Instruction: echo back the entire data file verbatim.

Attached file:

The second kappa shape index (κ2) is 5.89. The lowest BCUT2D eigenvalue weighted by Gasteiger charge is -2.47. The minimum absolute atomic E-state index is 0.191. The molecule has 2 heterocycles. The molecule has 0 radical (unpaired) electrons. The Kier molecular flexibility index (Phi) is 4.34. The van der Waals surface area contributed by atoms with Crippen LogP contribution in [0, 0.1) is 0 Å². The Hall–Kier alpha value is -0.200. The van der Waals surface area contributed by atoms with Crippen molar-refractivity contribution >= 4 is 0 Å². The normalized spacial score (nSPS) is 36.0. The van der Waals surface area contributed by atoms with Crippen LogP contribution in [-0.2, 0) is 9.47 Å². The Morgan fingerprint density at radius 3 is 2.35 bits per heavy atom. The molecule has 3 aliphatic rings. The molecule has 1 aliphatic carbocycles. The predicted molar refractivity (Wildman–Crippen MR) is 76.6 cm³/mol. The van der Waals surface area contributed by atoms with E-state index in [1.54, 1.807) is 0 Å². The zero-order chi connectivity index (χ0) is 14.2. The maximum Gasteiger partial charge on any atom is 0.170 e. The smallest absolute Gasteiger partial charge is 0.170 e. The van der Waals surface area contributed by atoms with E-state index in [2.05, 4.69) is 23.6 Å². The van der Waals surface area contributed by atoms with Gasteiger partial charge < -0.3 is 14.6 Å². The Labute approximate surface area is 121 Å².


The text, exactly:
The second kappa shape index (κ2) is 5.89. The lowest BCUT2D eigenvalue weighted by Gasteiger charge is -2.47. The minimum absolute atomic E-state index is 0.191. The molecule has 2 heterocycles. The molecule has 0 radical (unpaired) electrons. The Kier molecular flexibility index (Phi) is 4.34. The van der Waals surface area contributed by atoms with Crippen LogP contribution in [0, 0.1) is 0 Å². The Hall–Kier alpha value is -0.200. The van der Waals surface area contributed by atoms with Crippen molar-refractivity contribution >= 4 is 0 Å². The normalized spacial score (nSPS) is 36.0. The van der Waals surface area contributed by atoms with Crippen LogP contribution in [-0.2, 0) is 9.47 Å². The Morgan fingerprint density at radius 3 is 2.35 bits per heavy atom. The molecule has 3 aliphatic rings. The molecule has 1 aliphatic carbocycles. The predicted molar refractivity (Wildman–Crippen MR) is 76.6 cm³/mol. The van der Waals surface area contributed by atoms with E-state index in [1.54, 1.807) is 0 Å². The zero-order chi connectivity index (χ0) is 14.2. The maximum Gasteiger partial charge on any atom is 0.170 e. The smallest absolute Gasteiger partial charge is 0.170 e. The van der Waals surface area contributed by atoms with E-state index in [2.05, 4.69) is 23.6 Å². The van der Waals surface area contributed by atoms with Gasteiger partial charge < -0.3 is 14.6 Å². The Labute approximate surface area is 121 Å².